Switzerland initials pact on US tax evasion law

The US Internal Revenue Service expects to collect $8 billion dollars in the next 10 years through Fatca

The Swiss government has initialed an agreement with the United States which helps American authorities crack down on wealthy citizens evading taxes in their home country.

This content was published on December 4, 2012 - 18:32 and agencies

The pact, which was agreed upon in Washington and must still be officially signed, approved by parliament and allowed to proceed by the Swiss people, aims to simplify the implementation of the Foreign Account Tax Compliance Act (Fatca), according to a statement by the State Secretariat for International Financial Matters (SIF).

The text of the agreement will be made public once the treaty is officially signed.

US lawmakers adopted Fatca in March 2010 to clamp down on US citizens hiding their assets overseas. It requires foreign financial institutions to agree to notify US authorities of accounts held by US citizens. Fatca is due to be phased in from 2014. The US is the only industrialised country which requires its citizens living abroad to pay taxes.

According to the pact, Americans holding accounts with Swiss financial institutions will be reported to the US tax authorities either with their consent or through administrative cooperation, SIF said in its release.

If the account holder does not consent, information is not exchanged automatically, but only on the basis of the administrative assistance provisions in the double taxation treaty, the secretariat explained. The Swiss-US tax treaty is still under negotiation.

Under Fatca, financial institutions must hold back 30 per cent of all funds paid into undeclared accounts from the US for American tax authorities.

The agreement reached in Washington on Monday excludes institutions providing social security, private pensions and indemnity and property insurance from Fatca, according to SIF.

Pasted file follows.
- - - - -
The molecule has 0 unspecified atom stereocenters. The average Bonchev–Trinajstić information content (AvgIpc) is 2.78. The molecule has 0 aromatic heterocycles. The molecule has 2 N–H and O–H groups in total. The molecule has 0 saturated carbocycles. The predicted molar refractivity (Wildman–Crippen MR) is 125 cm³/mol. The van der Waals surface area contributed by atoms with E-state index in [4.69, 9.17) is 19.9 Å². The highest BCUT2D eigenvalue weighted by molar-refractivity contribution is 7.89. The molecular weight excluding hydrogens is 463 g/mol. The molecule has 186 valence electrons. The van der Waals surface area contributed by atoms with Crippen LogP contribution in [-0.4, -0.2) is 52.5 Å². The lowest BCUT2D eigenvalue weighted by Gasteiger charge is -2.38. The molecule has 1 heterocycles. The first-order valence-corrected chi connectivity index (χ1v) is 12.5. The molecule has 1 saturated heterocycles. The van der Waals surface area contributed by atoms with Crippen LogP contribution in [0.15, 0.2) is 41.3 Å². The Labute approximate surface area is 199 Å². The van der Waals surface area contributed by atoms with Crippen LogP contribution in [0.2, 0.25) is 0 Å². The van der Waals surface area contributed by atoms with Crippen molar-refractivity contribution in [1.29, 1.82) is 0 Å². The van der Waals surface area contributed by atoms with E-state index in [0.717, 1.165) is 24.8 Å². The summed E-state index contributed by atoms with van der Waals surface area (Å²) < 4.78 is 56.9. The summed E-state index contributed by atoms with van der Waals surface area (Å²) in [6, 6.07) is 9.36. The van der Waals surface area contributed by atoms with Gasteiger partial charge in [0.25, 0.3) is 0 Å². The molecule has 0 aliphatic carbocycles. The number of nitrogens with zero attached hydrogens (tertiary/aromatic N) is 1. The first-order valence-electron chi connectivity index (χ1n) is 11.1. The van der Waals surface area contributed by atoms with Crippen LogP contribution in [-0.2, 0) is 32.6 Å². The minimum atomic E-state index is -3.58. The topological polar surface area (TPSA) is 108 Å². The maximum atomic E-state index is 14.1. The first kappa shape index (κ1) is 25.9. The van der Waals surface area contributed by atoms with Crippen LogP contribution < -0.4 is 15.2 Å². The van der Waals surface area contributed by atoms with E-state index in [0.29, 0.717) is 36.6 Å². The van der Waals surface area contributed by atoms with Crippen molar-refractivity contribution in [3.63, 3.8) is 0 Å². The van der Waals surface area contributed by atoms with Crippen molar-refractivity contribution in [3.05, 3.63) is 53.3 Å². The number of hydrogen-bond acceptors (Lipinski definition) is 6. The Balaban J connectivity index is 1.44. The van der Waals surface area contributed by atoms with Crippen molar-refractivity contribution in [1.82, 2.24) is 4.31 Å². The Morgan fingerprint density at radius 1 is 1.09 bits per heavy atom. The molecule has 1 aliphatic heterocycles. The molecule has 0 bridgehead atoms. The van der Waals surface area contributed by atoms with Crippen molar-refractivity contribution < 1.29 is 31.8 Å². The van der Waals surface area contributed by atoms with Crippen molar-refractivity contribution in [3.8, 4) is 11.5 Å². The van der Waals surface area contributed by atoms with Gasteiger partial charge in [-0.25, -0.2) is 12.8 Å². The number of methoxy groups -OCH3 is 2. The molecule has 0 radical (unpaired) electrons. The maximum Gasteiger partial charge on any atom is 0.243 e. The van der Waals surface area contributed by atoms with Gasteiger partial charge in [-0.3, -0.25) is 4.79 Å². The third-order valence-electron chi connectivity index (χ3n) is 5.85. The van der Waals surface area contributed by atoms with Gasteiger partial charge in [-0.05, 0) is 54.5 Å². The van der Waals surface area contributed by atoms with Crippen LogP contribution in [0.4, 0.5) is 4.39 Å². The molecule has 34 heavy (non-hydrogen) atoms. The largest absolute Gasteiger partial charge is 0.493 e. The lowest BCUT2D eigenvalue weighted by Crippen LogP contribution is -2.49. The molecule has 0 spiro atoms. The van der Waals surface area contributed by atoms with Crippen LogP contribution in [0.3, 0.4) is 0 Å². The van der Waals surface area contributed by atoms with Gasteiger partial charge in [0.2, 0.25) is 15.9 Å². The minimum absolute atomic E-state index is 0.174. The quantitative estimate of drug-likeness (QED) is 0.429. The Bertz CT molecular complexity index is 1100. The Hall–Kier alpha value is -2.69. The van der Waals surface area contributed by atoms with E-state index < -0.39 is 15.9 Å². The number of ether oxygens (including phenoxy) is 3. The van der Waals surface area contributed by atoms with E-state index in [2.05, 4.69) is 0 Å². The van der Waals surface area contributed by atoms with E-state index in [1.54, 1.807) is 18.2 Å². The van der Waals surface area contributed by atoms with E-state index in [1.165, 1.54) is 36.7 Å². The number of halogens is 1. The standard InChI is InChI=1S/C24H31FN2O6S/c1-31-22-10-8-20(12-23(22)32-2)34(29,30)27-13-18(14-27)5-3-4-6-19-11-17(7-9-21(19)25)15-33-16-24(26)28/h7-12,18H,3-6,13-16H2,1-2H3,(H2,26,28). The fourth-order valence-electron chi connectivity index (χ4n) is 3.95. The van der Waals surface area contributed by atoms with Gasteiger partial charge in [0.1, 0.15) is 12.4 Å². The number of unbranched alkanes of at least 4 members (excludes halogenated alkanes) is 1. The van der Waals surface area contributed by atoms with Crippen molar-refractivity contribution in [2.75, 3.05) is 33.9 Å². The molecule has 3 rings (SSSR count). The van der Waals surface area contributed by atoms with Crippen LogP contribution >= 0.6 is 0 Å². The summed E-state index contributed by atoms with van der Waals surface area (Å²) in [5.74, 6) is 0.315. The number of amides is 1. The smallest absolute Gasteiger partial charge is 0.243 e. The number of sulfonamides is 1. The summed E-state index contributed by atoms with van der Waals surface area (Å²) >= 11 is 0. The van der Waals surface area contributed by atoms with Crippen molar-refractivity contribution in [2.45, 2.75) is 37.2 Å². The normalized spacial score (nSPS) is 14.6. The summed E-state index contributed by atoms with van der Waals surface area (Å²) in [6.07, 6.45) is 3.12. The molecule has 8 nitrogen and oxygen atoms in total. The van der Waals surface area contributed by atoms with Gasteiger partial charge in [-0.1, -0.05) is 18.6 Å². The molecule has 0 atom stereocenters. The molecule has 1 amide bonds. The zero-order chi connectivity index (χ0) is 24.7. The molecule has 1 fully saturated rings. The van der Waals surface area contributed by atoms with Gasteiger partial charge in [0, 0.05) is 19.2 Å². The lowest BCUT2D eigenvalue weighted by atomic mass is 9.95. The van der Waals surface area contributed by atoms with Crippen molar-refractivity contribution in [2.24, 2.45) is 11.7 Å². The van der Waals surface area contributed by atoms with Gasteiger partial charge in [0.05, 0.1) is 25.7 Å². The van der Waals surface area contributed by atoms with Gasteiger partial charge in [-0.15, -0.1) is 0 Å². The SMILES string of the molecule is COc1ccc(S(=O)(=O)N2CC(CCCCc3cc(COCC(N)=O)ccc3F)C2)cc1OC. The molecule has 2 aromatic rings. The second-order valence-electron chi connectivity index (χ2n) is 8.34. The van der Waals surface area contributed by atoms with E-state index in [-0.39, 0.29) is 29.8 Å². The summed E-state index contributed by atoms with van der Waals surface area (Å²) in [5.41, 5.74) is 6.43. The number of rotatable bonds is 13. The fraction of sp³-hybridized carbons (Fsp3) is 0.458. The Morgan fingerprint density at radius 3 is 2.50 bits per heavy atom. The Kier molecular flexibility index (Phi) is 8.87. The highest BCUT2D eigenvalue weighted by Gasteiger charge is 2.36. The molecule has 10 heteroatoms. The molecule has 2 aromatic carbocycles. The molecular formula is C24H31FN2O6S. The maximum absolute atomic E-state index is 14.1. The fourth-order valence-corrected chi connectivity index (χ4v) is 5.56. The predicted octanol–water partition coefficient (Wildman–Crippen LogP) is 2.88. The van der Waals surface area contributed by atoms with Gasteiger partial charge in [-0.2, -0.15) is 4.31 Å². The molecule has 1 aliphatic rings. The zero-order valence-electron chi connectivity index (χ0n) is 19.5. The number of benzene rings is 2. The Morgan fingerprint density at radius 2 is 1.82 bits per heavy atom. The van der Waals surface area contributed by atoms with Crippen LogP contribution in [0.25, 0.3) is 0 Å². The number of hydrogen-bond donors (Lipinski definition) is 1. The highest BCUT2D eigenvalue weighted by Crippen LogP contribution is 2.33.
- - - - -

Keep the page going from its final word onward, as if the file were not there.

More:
Institutional costs associated with identifying US clients will be “reasonable” under the  initialed pact.

Institutions which refuse or fail to comply with Fatca will face bills for the taxes due, a penalty of 40 per cent of the amount in question as well as heightened scrutiny by the US Internal Revenue Service (IRS). Fatca is expected to raise $8 billion (SFr7.4 billion) in extra tax revenue over the next ten years.

The Facts on FATCA

The Foreign Account Tax Compliance Act (FATCA) was passed in the US in 2010 as part of the Hiring Incentives to Restore Employment Act.

Fatca was designed to close loopholes in existing tax compliancy regulations, known as the Qualified Intermediary (QI) accord.

The law obliges foreign firms to report offshore accounts and security trades by US clients that amount to more than $50,000 (SFr47,942).

If they fail to do so, they will be hit with a 30% withholding tax.

The US expects the new legislation to net $8 billion inside ten years.

The estimated annual cost to each foreign bank to implement the law has been put at $100 million.

The US plans to bring Fatca into force in stages, starting as early as next year.

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